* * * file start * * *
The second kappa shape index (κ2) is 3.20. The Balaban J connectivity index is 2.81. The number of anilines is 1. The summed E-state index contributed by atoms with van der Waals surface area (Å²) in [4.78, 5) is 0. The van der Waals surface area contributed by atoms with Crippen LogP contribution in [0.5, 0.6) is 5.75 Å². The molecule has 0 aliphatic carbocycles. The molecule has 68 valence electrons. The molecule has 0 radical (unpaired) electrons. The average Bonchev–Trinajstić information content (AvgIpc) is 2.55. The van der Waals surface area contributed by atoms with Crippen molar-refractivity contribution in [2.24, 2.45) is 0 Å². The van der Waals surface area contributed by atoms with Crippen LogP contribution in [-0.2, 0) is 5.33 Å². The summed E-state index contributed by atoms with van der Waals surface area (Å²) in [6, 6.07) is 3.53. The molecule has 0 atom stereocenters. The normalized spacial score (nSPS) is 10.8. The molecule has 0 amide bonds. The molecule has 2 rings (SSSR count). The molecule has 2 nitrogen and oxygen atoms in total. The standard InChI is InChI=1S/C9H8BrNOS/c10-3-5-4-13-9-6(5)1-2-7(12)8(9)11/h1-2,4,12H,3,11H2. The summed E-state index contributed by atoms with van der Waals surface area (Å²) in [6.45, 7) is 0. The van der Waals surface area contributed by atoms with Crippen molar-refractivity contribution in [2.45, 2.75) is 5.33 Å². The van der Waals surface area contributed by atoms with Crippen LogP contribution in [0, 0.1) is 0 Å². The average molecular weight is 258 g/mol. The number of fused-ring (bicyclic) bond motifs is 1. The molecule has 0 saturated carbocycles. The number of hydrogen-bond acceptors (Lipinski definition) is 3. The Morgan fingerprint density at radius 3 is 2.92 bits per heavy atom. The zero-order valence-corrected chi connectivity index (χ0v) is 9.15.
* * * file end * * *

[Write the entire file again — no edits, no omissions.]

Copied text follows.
The second kappa shape index (κ2) is 3.20. The Balaban J connectivity index is 2.81. The number of anilines is 1. The summed E-state index contributed by atoms with van der Waals surface area (Å²) in [4.78, 5) is 0. The van der Waals surface area contributed by atoms with Crippen LogP contribution in [0.5, 0.6) is 5.75 Å². The molecule has 0 aliphatic carbocycles. The molecule has 68 valence electrons. The molecule has 0 radical (unpaired) electrons. The average Bonchev–Trinajstić information content (AvgIpc) is 2.55. The van der Waals surface area contributed by atoms with Crippen molar-refractivity contribution in [2.24, 2.45) is 0 Å². The van der Waals surface area contributed by atoms with Crippen LogP contribution in [-0.2, 0) is 5.33 Å². The summed E-state index contributed by atoms with van der Waals surface area (Å²) in [6, 6.07) is 3.53. The molecule has 0 atom stereocenters. The normalized spacial score (nSPS) is 10.8. The molecule has 0 amide bonds. The molecule has 2 rings (SSSR count). The molecule has 2 nitrogen and oxygen atoms in total. The standard InChI is InChI=1S/C9H8BrNOS/c10-3-5-4-13-9-6(5)1-2-7(12)8(9)11/h1-2,4,12H,3,11H2. The summed E-state index contributed by atoms with van der Waals surface area (Å²) in [6.45, 7) is 0. The van der Waals surface area contributed by atoms with Crippen molar-refractivity contribution in [2.45, 2.75) is 5.33 Å². The van der Waals surface area contributed by atoms with Crippen LogP contribution in [0, 0.1) is 0 Å². The average molecular weight is 258 g/mol. The number of fused-ring (bicyclic) bond motifs is 1. The molecule has 0 saturated carbocycles. The number of hydrogen-bond acceptors (Lipinski definition) is 3. The Morgan fingerprint density at radius 3 is 2.92 bits per heavy atom. The zero-order valence-corrected chi connectivity index (χ0v) is 9.15.